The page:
New Weaving Bench

My loom didn’t come with a bench, and for the last few months I’ve been using a dining room chair. While not a huge problem, it is the wrong height for proper posture, and doesn’t allow the same range of motion as the bench I got to use at the studio weaving class I took. When I researched how much it would cost to buy a mass-manufactured bench which had no character, and which I’d have to pay for shipping anyways, I had a rather brilliant thought (if I do say so myself.) A friend of mine has some skill as a woodworker, and so I was super excited to commission a custom weaving bench from him.

I’m not picky. I simply told him the width of my loom between its legs, and the height I wanted it, and said that I wanted a seat that opened into a storage area. Beyond that, I left it entirely up to him how he styled it. Oh, and I requested one more thing: I told him I wanted him to do something artsy to it.

“What sort of artsy thing?”
“I don’t care, up to you!”
“What do you want it to look like?”
“Your choice!”
“What kind of things do you like?”
“Unique things made by artists!”
“Gah! Fine. But you have to pick a color. What color?”
“Oh, alright. Green. Do something green to it.”

I am more than pleased with what he came up with in the end. It is perfect! It is something unique and beautiful that I couldn’t have gotten anywhere else. THIS is why you make friends with artists. THIS is why you support artists whenever you get the chance. Fill your life with unique beautiful things that make you happy. ART! wheeee!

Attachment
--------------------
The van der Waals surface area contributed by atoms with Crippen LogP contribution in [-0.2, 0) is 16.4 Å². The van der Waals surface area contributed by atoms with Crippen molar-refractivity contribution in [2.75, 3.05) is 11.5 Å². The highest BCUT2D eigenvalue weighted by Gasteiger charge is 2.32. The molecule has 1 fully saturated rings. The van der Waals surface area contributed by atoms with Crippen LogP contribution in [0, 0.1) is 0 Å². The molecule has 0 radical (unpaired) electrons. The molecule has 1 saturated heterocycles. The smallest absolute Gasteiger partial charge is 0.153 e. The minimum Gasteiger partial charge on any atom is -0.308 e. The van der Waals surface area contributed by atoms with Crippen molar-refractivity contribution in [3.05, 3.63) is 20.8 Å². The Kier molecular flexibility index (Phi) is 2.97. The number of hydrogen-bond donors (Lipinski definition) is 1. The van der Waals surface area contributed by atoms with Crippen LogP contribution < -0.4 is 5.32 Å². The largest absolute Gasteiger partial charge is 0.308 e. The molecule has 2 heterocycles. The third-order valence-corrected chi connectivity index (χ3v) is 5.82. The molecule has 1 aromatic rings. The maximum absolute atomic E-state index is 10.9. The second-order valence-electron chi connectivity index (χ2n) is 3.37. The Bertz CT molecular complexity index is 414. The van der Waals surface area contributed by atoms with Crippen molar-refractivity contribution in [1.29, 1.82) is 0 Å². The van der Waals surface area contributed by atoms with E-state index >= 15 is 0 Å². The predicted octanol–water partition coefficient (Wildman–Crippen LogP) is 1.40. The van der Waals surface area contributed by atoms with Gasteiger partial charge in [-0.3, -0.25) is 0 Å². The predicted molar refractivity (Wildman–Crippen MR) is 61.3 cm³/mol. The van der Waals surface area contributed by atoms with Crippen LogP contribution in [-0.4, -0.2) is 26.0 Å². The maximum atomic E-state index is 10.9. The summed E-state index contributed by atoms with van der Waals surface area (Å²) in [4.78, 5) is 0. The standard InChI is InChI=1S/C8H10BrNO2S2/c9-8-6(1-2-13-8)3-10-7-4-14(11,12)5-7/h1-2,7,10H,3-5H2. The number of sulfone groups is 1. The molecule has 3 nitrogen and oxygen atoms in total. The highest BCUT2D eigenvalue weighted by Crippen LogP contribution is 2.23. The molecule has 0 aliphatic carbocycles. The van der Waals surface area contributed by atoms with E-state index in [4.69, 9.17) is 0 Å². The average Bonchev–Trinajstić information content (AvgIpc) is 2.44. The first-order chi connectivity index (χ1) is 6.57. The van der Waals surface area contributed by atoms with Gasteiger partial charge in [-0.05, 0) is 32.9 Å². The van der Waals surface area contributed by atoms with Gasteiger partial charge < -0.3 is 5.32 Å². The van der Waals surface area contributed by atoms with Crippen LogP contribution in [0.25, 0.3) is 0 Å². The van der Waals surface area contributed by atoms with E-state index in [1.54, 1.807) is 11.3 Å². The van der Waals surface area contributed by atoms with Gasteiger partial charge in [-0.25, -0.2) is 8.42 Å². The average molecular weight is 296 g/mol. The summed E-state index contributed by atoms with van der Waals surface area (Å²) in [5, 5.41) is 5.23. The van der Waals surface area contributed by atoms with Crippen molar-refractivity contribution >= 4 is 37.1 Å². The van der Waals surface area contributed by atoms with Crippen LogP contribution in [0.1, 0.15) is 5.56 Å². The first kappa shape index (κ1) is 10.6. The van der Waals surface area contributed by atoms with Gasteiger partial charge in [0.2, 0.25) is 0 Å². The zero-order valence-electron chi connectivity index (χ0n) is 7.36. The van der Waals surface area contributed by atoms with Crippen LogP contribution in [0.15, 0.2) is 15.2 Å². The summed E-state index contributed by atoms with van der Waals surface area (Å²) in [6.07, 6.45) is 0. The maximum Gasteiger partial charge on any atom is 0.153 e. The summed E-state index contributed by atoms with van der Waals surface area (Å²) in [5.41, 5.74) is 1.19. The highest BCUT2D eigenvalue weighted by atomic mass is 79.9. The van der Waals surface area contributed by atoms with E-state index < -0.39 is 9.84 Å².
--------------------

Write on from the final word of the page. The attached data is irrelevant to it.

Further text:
The one thing I might add myself is a padded cushion for the top. I think I’ll try to hand weave a cover which I can stuff with memory foam, or a pillow. That’d be highly appropriate.

Wedding Shawl

This is the second finished project from my loom, and I love it almost more than the first. It was intended to be a wedding shawl for a friend… Who was getting married in June, in 100deg weather. Ehh, its the thought that counts 😉

The pattern is called “huck lace,” and it was fascinating and easy to weave. It creates an interesting wave-like pattern by alternating basic weave sections with long “float” sections. This means that once the fabric is removed from the loom and loses that tension the float areas are allowed to bunch together, while the plain weave sections stay stable. It also means that the warp threads float on one side, and the weft on the other, to create an interesting color effect.

I was inspired by the pattern in examples online, and I wanted to do something traditional by giving a blue gift to a bride. I found a lovely soft full wool (Jaggerspun Heather Line 2/8) in cream and light blue. Oh it is glorious yarn. So easy to work with, and so soft once I fulled it.

In the end I was having so much fun I wove a little too far, the “shawl” is almost long enough to be a lap blanket. But it feels and looks so good, I can’t complain. I really truly enjoyed this project, and can’t wait to see what I’ll weave next.